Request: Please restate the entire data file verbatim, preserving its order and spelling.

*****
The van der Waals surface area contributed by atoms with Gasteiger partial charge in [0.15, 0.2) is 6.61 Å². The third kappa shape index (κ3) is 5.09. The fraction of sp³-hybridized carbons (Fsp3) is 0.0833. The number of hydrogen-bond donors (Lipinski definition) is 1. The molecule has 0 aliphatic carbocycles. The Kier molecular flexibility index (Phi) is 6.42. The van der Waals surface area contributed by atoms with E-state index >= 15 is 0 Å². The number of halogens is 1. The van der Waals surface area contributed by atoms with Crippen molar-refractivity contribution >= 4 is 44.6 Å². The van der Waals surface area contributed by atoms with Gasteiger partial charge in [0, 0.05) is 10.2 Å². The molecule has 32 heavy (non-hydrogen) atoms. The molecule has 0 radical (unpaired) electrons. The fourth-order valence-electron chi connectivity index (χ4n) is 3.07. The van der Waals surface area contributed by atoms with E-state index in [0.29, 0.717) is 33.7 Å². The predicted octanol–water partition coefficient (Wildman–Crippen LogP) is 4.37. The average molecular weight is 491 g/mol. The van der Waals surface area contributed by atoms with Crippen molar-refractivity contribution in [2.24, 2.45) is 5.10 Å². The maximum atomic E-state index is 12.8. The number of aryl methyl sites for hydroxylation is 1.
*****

The van der Waals surface area contributed by atoms with Gasteiger partial charge in [0.15, 0.2) is 6.61 Å². The third kappa shape index (κ3) is 5.09. The fraction of sp³-hybridized carbons (Fsp3) is 0.0833. The number of hydrogen-bond donors (Lipinski definition) is 1. The molecule has 0 aliphatic carbocycles. The Kier molecular flexibility index (Phi) is 6.42. The van der Waals surface area contributed by atoms with E-state index >= 15 is 0 Å². The number of halogens is 1. The van der Waals surface area contributed by atoms with Crippen molar-refractivity contribution >= 4 is 44.6 Å². The van der Waals surface area contributed by atoms with Gasteiger partial charge in [0, 0.05) is 10.2 Å². The molecule has 32 heavy (non-hydrogen) atoms. The molecule has 0 radical (unpaired) electrons. The fourth-order valence-electron chi connectivity index (χ4n) is 3.07. The van der Waals surface area contributed by atoms with E-state index in [0.29, 0.717) is 33.7 Å². The predicted octanol–water partition coefficient (Wildman–Crippen LogP) is 4.37. The average molecular weight is 491 g/mol. The van der Waals surface area contributed by atoms with Crippen molar-refractivity contribution in [2.24, 2.45) is 5.10 Å². The maximum atomic E-state index is 12.8. The number of aryl methyl sites for hydroxylation is 1.